Objectives: Chapter Twenty
The following learning objectives for this chapter map to the curriculum design for our online university-level courses. These courses are offered through Utah State University, and result in the awarding of up to 6 hours of highly transferrable college credit. To learn more, check out the classroom link.
The purpose and functioning of a process cost accounting system.
Describe the approach to accumulating product cost using a job costing system.
Describe the fundamental characteristics of a process costing system.
Compare and contrast process costing and job order costing systems.
Describe the steps in applying process costing.
The concept of equivalent units of production.
What is an equivalent unit of production and what are conversion costs?
Why is it important to differentiate between materials and conversion costs?
Calculate equivalent units of production, taking into account beginning work in process, and current period production amounts (using the weighted-average method).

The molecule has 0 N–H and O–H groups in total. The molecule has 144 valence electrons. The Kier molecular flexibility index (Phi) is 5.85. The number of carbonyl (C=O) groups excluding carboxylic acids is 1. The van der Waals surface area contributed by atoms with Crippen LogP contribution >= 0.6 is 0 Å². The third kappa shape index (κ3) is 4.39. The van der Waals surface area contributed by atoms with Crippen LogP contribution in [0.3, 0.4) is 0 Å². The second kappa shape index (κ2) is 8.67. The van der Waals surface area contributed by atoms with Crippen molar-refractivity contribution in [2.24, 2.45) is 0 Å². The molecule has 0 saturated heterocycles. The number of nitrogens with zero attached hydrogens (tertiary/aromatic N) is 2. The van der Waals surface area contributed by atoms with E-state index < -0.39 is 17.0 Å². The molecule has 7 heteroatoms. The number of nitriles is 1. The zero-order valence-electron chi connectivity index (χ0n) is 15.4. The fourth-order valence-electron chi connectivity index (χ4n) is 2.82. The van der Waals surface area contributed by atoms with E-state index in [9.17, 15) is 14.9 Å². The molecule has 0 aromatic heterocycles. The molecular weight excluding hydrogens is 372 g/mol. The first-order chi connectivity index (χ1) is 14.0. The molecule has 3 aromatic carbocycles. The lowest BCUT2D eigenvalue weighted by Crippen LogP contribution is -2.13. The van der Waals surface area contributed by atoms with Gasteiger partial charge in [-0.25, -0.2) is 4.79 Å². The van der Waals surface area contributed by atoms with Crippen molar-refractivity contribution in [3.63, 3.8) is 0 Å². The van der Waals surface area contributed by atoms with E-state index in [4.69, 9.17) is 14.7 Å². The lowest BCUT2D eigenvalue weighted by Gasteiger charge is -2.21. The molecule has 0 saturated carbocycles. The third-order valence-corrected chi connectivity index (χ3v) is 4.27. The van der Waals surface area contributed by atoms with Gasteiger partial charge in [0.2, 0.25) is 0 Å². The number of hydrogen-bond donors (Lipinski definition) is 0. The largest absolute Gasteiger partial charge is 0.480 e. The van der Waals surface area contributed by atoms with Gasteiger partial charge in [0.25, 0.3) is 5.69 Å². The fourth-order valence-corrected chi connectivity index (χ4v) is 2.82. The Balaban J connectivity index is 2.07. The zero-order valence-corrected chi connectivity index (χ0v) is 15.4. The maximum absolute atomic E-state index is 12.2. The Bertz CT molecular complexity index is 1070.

Assigning total cost to completed units and units in process.
Be able to prepare a cost of production report (using the weighted-average method).
Identify the nature and timing of journal entries that are necessitated by process costing.
Understand the overall cost flow from department to department, and how total inventory costs are compiled.
Activity-based costing systems.
Identify the problem associated with traditional costing methods, and describe how activity-based costing mitigates this concern.
Be able to illustrate the fundamental mathematics of activity-based costing versus traditional approaches.
Know ABC concepts relating to cost objects, activity drivers, activities, resource drivers, and resources.
Describe the different "levels" at which activities can occur and tell why this is important for ABC.
Be able to enumerate the steps in setting up an ABC system.
Understand how and why ABC can produce different outcomes than traditional costing approaches; know the importance of ABC to management decision making.
Know that ABC may not be consistent with GAAP in a particular situation; understanding the fundamental difference in the handling of manufacturing versus nonmanufacturing costs.